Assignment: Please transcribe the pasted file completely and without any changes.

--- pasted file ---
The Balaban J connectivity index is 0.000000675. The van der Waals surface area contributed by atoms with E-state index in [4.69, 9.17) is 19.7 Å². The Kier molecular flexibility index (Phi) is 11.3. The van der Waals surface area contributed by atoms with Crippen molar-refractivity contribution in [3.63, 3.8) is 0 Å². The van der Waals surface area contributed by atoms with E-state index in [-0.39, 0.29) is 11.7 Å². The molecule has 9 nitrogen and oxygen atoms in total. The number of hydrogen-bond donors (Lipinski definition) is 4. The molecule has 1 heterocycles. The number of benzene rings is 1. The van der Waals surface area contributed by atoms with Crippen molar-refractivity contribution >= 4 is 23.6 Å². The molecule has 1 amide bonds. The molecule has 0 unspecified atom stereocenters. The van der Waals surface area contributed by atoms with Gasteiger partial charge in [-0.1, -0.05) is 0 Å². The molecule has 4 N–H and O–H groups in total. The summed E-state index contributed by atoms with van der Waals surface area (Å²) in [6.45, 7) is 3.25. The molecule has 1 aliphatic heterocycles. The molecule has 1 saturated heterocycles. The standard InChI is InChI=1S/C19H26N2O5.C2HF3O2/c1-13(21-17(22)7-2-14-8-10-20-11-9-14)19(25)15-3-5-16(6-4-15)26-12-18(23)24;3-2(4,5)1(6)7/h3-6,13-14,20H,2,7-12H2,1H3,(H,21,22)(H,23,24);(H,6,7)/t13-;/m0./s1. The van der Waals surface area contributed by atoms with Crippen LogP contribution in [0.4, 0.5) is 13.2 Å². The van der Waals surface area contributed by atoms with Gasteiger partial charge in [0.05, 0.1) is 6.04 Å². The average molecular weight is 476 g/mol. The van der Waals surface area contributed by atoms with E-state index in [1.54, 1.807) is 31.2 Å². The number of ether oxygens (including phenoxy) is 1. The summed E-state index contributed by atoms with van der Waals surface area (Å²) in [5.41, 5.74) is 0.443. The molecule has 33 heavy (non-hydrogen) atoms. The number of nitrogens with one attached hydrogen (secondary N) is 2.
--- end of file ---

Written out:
The Balaban J connectivity index is 0.000000675. The van der Waals surface area contributed by atoms with E-state index in [4.69, 9.17) is 19.7 Å². The Kier molecular flexibility index (Phi) is 11.3. The van der Waals surface area contributed by atoms with Crippen molar-refractivity contribution in [3.63, 3.8) is 0 Å². The van der Waals surface area contributed by atoms with E-state index in [-0.39, 0.29) is 11.7 Å². The molecule has 9 nitrogen and oxygen atoms in total. The number of hydrogen-bond donors (Lipinski definition) is 4. The molecule has 1 heterocycles. The number of benzene rings is 1. The van der Waals surface area contributed by atoms with Crippen molar-refractivity contribution >= 4 is 23.6 Å². The molecule has 1 amide bonds. The molecule has 0 unspecified atom stereocenters. The van der Waals surface area contributed by atoms with Gasteiger partial charge in [-0.1, -0.05) is 0 Å². The molecule has 4 N–H and O–H groups in total. The summed E-state index contributed by atoms with van der Waals surface area (Å²) in [6.45, 7) is 3.25. The molecule has 1 aliphatic heterocycles. The molecule has 1 saturated heterocycles. The standard InChI is InChI=1S/C19H26N2O5.C2HF3O2/c1-13(21-17(22)7-2-14-8-10-20-11-9-14)19(25)15-3-5-16(6-4-15)26-12-18(23)24;3-2(4,5)1(6)7/h3-6,13-14,20H,2,7-12H2,1H3,(H,21,22)(H,23,24);(H,6,7)/t13-;/m0./s1. The van der Waals surface area contributed by atoms with Crippen LogP contribution in [0.4, 0.5) is 13.2 Å². The van der Waals surface area contributed by atoms with Gasteiger partial charge in [0.05, 0.1) is 6.04 Å². The average molecular weight is 476 g/mol. The van der Waals surface area contributed by atoms with E-state index in [1.54, 1.807) is 31.2 Å². The number of ether oxygens (including phenoxy) is 1. The summed E-state index contributed by atoms with van der Waals surface area (Å²) in [5.41, 5.74) is 0.443. The molecule has 33 heavy (non-hydrogen) atoms. The number of nitrogens with one attached hydrogen (secondary N) is 2.